Mel Brooks Wanted Gene Wilder To Cut An All-Time Classic Young Frankenstein Scene

You know him as Willy Wonka, the Waco Kid, a Frankenstein heir, and perhaps Skip Donahue. Whatever the role, Gene Wilder had a knack for burrowing into the hearts of audiences all over the world. Over several decades, the Milwaukee-born multi-hyphenate endeared scores of fans to his work in now-classic films like "The Producers," "Silver Streak," "Young Frankenstein," and "Blazing Saddles," each time lighting up the screen with natural absurdity and poignant emotional warmth.

Wilder's longtime collaboration with Mel Brooks began with the filmmaker's directorial debut, the 1967 comedy "The Producers," wherein Wilder plays neurotic accountant Leo Bloom and earned a Best Supporting Actor Oscar nomination for his performance. His most iconic role, as eccentric candyman Willy Wonka, came in 1971, just a few years before teaming up with Brooks again for his 1974 comedy-western "Blazing Saddles," filling the role of the boozy Waco Kid.

It was during the final weeks of shooting "Saddles" that Wilder and Brooks sat down "somewhere in Antelope Valley" and, armed with hot tea and biscuits, hammered out a story that would eventually become "Young Frankenstein." Speaking with Conan O'Brien on his late-night talk show, the "Stir Crazy" star talked at length about the comedy-horror and the only argument he ever had with Mel Brooks during its development:

"One night he came over, he looks at the pages and he says, 'You tap dance to Irving Berlin... in top hat and tails... with the monster?' He said, 'Are you crazy? It's frivolous.'"

"Young Frankenstein" follows Frederick Frankenstein as he claims some inherited family property in Transylvania. In addition to co-writing with Brooks, Wilder starred in the lead role of physician Frederick Frankenstein who tries to distance himself from his grandfather, the infamous mad scientist Mary Shelley wrote about.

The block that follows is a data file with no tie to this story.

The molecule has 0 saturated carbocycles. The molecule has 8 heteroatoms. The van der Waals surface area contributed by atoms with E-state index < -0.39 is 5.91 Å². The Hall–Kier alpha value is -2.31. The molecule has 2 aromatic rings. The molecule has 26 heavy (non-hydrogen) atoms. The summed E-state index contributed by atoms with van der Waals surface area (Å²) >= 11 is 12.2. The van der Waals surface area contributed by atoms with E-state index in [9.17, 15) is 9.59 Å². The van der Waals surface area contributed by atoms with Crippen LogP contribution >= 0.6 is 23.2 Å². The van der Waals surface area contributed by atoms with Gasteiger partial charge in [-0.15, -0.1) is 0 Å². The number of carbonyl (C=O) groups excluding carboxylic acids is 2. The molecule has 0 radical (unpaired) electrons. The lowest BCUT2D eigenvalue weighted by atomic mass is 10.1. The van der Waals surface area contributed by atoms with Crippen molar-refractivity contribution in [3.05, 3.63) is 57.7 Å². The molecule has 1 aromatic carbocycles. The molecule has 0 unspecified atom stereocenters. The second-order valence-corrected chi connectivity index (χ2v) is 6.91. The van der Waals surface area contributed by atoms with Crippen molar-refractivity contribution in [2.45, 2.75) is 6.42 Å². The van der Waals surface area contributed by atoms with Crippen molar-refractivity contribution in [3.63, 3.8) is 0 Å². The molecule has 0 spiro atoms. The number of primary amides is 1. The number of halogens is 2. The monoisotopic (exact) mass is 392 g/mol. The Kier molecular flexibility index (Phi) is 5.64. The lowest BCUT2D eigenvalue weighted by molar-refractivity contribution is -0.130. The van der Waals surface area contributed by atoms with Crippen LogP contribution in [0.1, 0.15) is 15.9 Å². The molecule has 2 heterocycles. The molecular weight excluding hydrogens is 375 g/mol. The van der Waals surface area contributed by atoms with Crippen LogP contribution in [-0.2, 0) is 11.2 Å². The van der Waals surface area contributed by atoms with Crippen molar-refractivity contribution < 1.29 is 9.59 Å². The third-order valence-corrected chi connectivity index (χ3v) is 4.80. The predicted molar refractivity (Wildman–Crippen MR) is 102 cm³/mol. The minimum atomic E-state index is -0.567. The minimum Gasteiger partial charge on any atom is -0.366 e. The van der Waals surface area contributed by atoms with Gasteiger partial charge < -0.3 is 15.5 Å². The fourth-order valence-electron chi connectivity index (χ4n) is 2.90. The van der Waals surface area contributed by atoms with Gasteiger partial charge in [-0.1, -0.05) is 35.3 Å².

It's pronounced 'Fronkensteen.

The "frivolous" scene that Brooks objected to was the absurd culmination of Dr. Frankenstein's inner struggle to connect with his ancestry. The doctor, who had spent the movie correcting everyone who associated him with his grandfather, had finally embraced the Frankenstein name and built upon his grandad's experiments, and had ambitions to show high society that not only did he belong there, but so did his creation (played by Peter Boyle). The scene begins relatively straight like its referential predecessors "Frankenstein," "Bride of," "Son of," etc. (the film is filled with reverent love for the source material it clowns on) but then takes a turn for the ludicrous as both scientist and creation perform a lively version of Berlin's "Puttin' on the Ritz," complete with a tap break. It all goes well until a stage light explodes, launching the creature into survival mode (compounded by the crowd throwing rotten produce at the stage). Naturally, Brooks had a hard time seeing the merit of such a scene, but Wilder tells Conan:

"I started to argue and I argued for about twenty minutes– til I was at least red in the face, I think it may have been blue– and all of a sudden [Brooks said], 'Okay, it's in.' I said, 'Why did you put me though this?' He said, 'Because I wasn't sure if it was right or not. And if you didn't argue for it, I knew it would be wrong. But if you really argued, I'd know it was right.'"

WIlder's insistence on the scene's inclusion ensured its survival to the final cut. The rest, as they say, is history.